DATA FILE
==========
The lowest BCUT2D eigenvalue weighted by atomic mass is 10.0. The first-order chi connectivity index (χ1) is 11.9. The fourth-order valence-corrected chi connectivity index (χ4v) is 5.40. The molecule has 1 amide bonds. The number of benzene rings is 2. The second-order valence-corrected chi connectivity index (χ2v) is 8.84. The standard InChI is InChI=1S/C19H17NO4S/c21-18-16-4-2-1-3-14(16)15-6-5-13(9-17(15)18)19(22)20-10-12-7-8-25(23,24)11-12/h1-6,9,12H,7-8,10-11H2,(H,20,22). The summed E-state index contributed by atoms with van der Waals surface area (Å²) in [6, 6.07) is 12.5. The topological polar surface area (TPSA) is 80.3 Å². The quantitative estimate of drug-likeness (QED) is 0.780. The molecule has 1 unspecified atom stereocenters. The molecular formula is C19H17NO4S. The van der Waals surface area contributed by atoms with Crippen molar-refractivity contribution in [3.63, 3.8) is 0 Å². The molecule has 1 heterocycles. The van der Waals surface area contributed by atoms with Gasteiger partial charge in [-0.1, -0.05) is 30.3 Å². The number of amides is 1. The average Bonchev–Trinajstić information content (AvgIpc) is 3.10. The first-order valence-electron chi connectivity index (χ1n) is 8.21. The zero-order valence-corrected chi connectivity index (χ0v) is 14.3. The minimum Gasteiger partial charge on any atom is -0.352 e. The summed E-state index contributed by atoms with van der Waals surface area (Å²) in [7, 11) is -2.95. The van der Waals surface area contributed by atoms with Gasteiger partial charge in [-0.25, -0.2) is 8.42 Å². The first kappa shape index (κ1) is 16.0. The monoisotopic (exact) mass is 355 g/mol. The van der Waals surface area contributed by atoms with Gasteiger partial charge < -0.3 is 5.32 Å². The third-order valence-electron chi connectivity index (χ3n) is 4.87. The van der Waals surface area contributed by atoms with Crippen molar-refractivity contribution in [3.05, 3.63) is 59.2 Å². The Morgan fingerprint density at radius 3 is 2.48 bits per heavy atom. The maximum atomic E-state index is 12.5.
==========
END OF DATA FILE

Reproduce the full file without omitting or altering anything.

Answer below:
The lowest BCUT2D eigenvalue weighted by atomic mass is 10.0. The first-order chi connectivity index (χ1) is 11.9. The fourth-order valence-corrected chi connectivity index (χ4v) is 5.40. The molecule has 1 amide bonds. The number of benzene rings is 2. The second-order valence-corrected chi connectivity index (χ2v) is 8.84. The standard InChI is InChI=1S/C19H17NO4S/c21-18-16-4-2-1-3-14(16)15-6-5-13(9-17(15)18)19(22)20-10-12-7-8-25(23,24)11-12/h1-6,9,12H,7-8,10-11H2,(H,20,22). The summed E-state index contributed by atoms with van der Waals surface area (Å²) in [6, 6.07) is 12.5. The topological polar surface area (TPSA) is 80.3 Å². The quantitative estimate of drug-likeness (QED) is 0.780. The molecule has 1 unspecified atom stereocenters. The molecular formula is C19H17NO4S. The van der Waals surface area contributed by atoms with Crippen molar-refractivity contribution in [3.63, 3.8) is 0 Å². The molecule has 1 heterocycles. The van der Waals surface area contributed by atoms with Gasteiger partial charge in [-0.1, -0.05) is 30.3 Å². The number of amides is 1. The average Bonchev–Trinajstić information content (AvgIpc) is 3.10. The first-order valence-electron chi connectivity index (χ1n) is 8.21. The zero-order valence-corrected chi connectivity index (χ0v) is 14.3. The minimum Gasteiger partial charge on any atom is -0.352 e. The summed E-state index contributed by atoms with van der Waals surface area (Å²) in [7, 11) is -2.95. The van der Waals surface area contributed by atoms with Gasteiger partial charge in [-0.25, -0.2) is 8.42 Å². The first kappa shape index (κ1) is 16.0. The monoisotopic (exact) mass is 355 g/mol. The van der Waals surface area contributed by atoms with Gasteiger partial charge < -0.3 is 5.32 Å². The third-order valence-electron chi connectivity index (χ3n) is 4.87. The van der Waals surface area contributed by atoms with Crippen molar-refractivity contribution in [3.05, 3.63) is 59.2 Å². The Morgan fingerprint density at radius 3 is 2.48 bits per heavy atom. The maximum atomic E-state index is 12.5.